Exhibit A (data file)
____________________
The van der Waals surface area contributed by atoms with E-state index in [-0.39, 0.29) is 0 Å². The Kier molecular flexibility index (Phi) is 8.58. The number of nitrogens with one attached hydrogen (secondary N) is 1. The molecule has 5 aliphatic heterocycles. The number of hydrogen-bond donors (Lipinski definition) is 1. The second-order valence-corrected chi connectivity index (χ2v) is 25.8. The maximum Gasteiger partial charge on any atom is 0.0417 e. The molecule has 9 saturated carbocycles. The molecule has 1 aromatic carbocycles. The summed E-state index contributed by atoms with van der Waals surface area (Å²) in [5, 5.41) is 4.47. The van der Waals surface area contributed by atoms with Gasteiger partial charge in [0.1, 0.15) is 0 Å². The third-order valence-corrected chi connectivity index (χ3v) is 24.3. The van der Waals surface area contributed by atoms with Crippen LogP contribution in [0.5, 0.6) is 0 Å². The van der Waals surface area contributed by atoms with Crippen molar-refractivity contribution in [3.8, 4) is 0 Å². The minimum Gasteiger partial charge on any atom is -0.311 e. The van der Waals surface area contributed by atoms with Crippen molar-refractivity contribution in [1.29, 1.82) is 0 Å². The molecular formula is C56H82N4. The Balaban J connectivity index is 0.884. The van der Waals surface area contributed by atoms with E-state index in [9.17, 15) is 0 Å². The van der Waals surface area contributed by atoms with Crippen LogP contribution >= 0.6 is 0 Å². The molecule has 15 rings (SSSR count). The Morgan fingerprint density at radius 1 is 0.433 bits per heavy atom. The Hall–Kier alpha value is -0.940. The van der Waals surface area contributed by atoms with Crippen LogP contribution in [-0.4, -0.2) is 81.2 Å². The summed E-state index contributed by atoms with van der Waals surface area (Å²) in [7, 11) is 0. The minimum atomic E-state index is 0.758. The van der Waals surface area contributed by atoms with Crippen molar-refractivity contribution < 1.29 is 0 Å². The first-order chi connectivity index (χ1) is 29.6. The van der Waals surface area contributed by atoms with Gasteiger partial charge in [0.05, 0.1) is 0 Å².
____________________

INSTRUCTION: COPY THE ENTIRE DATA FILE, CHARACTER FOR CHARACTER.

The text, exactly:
The van der Waals surface area contributed by atoms with E-state index in [-0.39, 0.29) is 0 Å². The Kier molecular flexibility index (Phi) is 8.58. The number of nitrogens with one attached hydrogen (secondary N) is 1. The molecule has 5 aliphatic heterocycles. The number of hydrogen-bond donors (Lipinski definition) is 1. The second-order valence-corrected chi connectivity index (χ2v) is 25.8. The maximum Gasteiger partial charge on any atom is 0.0417 e. The molecule has 9 saturated carbocycles. The molecule has 1 aromatic carbocycles. The summed E-state index contributed by atoms with van der Waals surface area (Å²) in [5, 5.41) is 4.47. The van der Waals surface area contributed by atoms with Gasteiger partial charge in [0.1, 0.15) is 0 Å². The third-order valence-corrected chi connectivity index (χ3v) is 24.3. The van der Waals surface area contributed by atoms with Crippen LogP contribution in [0.5, 0.6) is 0 Å². The van der Waals surface area contributed by atoms with Crippen molar-refractivity contribution in [3.8, 4) is 0 Å². The minimum Gasteiger partial charge on any atom is -0.311 e. The van der Waals surface area contributed by atoms with Crippen molar-refractivity contribution in [1.29, 1.82) is 0 Å². The molecular formula is C56H82N4. The Balaban J connectivity index is 0.884. The van der Waals surface area contributed by atoms with E-state index in [9.17, 15) is 0 Å². The van der Waals surface area contributed by atoms with Crippen LogP contribution >= 0.6 is 0 Å². The molecule has 15 rings (SSSR count). The Morgan fingerprint density at radius 1 is 0.433 bits per heavy atom. The Hall–Kier alpha value is -0.940. The van der Waals surface area contributed by atoms with Crippen LogP contribution in [-0.4, -0.2) is 81.2 Å². The summed E-state index contributed by atoms with van der Waals surface area (Å²) in [7, 11) is 0. The minimum atomic E-state index is 0.758. The van der Waals surface area contributed by atoms with Crippen molar-refractivity contribution < 1.29 is 0 Å². The first-order chi connectivity index (χ1) is 29.6. The van der Waals surface area contributed by atoms with Gasteiger partial charge in [0.05, 0.1) is 0 Å².